Once again, it’s budget time and, as ever, it gives us both expected and unexpected changes to the legislative landscape; with the added element of an imminent election.
Below are some of the key points from a financial planning point of view…
Reduction of the Lifetime Allowance… again!
It wouldn’t be a proper budget without changes to pension legislation. Thankfully, tax relief and tax free cash was untouched. However, from April 2016 the lifetime allowance (LTA) will be reduced to £1 million. The LTA will then be index-linked in line with the consumer prices index (CPI) from 2018/19 onwards. Any pension savings above this level will be subject to significant tax charges when the pension is accessed.
As with previous reductions in the LTA, there will be transitional protection available for those with pension rights already above £1 million. With the last set of transitional protections open for application until 5 April 2017, and the new transitional protection yet to be announced; it is essential that those who can benefit from the protection do so before it’s too late.
The Pension Freedom reforms announced in the March 2014 budget come into force from 6 April 2015. As well as this, there was a consultation announced on the setting up of a second hand market for existing annuities.
These changes are welcome and will make pensions a more attractive option to save for retirement. But care must be taken with regard to tax and the possibility of eroding the pension pot to quickly. Financial planning advice (with a long-term view) will become essential.
A new type of ISA, called a ‘Help to Buy’ ISA, will be launched in Autumn 2015. This new product will enable savings towards a first home of up to £200 per month in addition to a one off starting payment of £1,000. The government will then boost these savings by 25%, up to a maximum of £3,000, which will be paid when a property is purchased.
ISA’s will retain their tax free status when passed on to a spouse or civil partner on death. There will also be new flexible ISA rules consulted on during the Autumn of 2015 to allow withdrawals from cash ISA’s to be paid back into the account before the end of the tax year without affecting their ISA subscription.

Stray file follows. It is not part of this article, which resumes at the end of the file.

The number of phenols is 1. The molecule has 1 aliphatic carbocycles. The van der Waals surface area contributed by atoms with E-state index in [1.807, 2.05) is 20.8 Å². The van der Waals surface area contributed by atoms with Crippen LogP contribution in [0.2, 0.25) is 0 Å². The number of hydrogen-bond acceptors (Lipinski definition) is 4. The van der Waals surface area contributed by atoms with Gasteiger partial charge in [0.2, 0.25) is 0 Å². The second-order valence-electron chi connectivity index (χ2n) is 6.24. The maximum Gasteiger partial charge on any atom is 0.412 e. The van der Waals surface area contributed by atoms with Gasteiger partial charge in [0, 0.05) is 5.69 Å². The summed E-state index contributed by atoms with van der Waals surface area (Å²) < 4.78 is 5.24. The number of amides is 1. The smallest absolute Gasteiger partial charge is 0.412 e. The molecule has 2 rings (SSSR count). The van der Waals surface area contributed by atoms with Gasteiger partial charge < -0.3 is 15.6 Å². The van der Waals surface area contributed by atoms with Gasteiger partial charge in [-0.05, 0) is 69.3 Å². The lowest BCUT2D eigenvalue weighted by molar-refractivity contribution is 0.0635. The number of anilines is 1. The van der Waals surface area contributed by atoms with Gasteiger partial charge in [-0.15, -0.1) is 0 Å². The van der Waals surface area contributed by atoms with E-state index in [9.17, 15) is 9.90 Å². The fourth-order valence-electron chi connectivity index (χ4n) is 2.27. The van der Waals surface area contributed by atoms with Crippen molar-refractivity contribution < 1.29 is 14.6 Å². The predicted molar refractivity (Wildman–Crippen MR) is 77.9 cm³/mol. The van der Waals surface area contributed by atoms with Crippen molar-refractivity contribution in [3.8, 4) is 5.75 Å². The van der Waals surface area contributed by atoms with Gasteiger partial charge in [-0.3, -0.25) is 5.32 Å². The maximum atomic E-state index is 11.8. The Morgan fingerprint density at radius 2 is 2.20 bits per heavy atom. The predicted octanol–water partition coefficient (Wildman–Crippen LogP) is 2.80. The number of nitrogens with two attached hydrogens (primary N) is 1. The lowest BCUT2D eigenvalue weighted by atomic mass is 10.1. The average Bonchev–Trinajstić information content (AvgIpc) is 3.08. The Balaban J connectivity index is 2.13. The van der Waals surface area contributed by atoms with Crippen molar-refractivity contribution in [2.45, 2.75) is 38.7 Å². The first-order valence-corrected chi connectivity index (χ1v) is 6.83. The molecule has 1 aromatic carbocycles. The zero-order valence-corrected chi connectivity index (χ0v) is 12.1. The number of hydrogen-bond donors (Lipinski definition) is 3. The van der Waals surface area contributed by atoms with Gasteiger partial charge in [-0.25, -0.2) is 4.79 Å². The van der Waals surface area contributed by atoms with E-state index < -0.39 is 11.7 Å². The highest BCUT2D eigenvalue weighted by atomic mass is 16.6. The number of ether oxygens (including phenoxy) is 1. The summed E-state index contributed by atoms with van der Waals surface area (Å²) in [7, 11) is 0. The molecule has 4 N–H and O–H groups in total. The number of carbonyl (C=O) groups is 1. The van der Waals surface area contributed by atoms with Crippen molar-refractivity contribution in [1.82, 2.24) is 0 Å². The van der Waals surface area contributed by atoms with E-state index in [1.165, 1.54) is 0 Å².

From 6 April 2016, a tax free savings allowance of £1,000 will be available to basic rate taxpayers, a £500 tax free allowance to higher rate taxpayers and no tax free allowance to those earning over £150,000 per annum.
The Inheritance Tax (IHT) nil rate band remains frozen at £325,000 until 5 April 2018. With no rise in the nil rate band, targeted rules to tackle tax avoidance through multiple trusts and a review into deeds of variation being announced, IHT is becoming more and more of an issue. This makes a carefully drafted will an even more important part of estate planning than it already is.
Finally, as part of the governments vision to modernise the tax system, both paper and online tax returns will be replaced by digital tax accounts for millions of individuals and businesses.
The legislative environment continues to change and evolve. With the pension freedoms, there are further flexibilities in how we deliver financial planning to meet our clients aims and objectives. However, with a budget deficit still firmly on the minds of Westminster, the tax implications of any financial planning needs to be firmly in everyone else’s mind.
As always, these changes reinforce the need for regular reviews of investments, pensions, tax and estate planning arrangements in the context of an overall financial plan. We will be assessing the impact of the budget on each of our clients individually. In the meantime, if you have any questions on any of the above, please do contact me.
Equally, if you know of anybody who would benefit from our services, please don’t hesitate to pass on my details.